Edastean languages

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A map showing the distribution of Edastean languages around 100 YP.

The Edastean language family (from Fáralo Edástə, "Ndak Ta") encompasses Ndak Ta and the large number of tongues descended from it. These are the principal languages of the cultural sphere centered on the Aiwa valley. Edastean is itself a branch of the larger Macro-Edastean Family. Currently known direct descendants of Ndak Ta are:

  • Adāta, native to the Rathedān highlands, with its numerous descendants, the Dāiadak Languages, spread in every direction by the conquests of the Empire of Athalē
  • Ndok Aisô, native to the original Ndak homeland of Lasomo
  • Naidda, the language of Kasca (the areas in and around the Aiwa Delta) which was the center of Ndak civilization
  • Buruya Nzaysa, the speech of Buruya on the lower Aiwa. It is traditionally classified as a divergent dialect of Naidda, but considered to be a separate language by some scholars.
  • Fáralo, spoken in the areas to the north of Kasca, and the language of the Empire of Huyfárah
  • Komejech, spoken in the Dagæm Islands
  • Qedik, spoken on the coast north of the Northern Mountains

Fáralo and Adāta, the languages of the two great Edastean empires of the Classical Era, are believed to be the most influential in the long term - though this is disputable, until more information on the second millennium YP is available. Descendants of Naidda are known to become a major force by 1500 YP or so.

The family was created by members of the ZBB in the course of two different conlang relay games.

The first one, a reconstruction relay, was begun in 2005. Two teams each derived five daughter language sketches from one protolanguage, which was then to be reconstructed by the other group. Starting from Radius Solis' Ndak Ta, Team Two of this game created Adāta, Fáralo, Naidda, Ndok Aisô, and Qedik.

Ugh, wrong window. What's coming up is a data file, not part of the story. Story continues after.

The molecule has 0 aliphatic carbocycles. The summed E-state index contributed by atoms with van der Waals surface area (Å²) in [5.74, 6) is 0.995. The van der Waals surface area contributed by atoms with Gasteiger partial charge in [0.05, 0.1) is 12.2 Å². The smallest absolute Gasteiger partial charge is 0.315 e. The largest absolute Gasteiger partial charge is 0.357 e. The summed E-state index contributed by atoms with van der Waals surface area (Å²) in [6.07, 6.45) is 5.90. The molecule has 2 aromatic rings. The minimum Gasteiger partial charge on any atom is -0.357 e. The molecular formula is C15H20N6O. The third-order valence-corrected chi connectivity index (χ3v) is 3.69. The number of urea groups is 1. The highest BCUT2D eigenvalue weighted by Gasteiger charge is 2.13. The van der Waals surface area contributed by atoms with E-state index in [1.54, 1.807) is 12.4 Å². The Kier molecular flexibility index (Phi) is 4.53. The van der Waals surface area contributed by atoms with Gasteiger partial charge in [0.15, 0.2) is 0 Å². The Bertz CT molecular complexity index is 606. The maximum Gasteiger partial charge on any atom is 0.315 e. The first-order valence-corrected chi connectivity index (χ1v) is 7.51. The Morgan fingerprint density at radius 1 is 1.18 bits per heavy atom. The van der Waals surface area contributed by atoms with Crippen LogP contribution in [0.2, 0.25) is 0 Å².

The second relay, which started in the summer of 2006, took Dewrad's Adāta language as a starting point and set out to create several long branches of the language family, the longest of which has reached its 8th generation. This relay game has given way to a free-form development of new languages and cultures, open to all; this was the genesis of Akana as a full-scale collaborative conworlding project.

The Tsinakan text is the Babel Text of Edastean studies. Translations will be posted at the linked page when available.

A poster portrait of the Edastean languages is also available.

Tree of the Edastean language family


Western Edastean common features

  • Evolution of a third row of occlusives from NT nasal + stop.
  • Only one sibilant place of articulation.
  • Only one phonemic semivowel.
  • Preservation of a more complex verbal morphology (moods, passive voice).
  • No person marking on verbs.
  • Loss of the article.
  • Shift to SVO word order.
  • Outcome of bʷ is backed (to /z/ in Adāta, /ɡ/ in Ndok Aisô).

Eastern Edastean features

  • Two rows of occlusives.
  • Sibilants at two different places of articulation.
  • Two phonemic semivowels.
  • Consonantic mutations (Fáralo and Komejech).
  • Simplification of the verbal complex, compensated by development of an auxiliary verb system.
  • Enclitic pronouns, to the verge of polypersonal agreement on (auxiliary) verbs (Fáralo and Naidda).
  • Inflected prepositions (Naidda and Komejech).
  • Preservation of articles.
  • Preservation of VSO word order.
  • Outcome of bʷ retains a labial obstruent (Fáralo and Naidda).

Note: These generalizations apply principally to first-generation daughters of Ndak Ta, and are often not reflected in subsequent generations. For example, many of Adāta's descendants have multiple sibilant articulations, and some of Fáralo's have only one. Also, Buruya Nzaysa patterns as an Eastern Edastean language grammatically, but shares some phonetic developments with Ndok Aisô (e.g. only one sibilant articulation; /ɡ/ as the regular reflex of word-initial bʷ and word-medial mbʷ).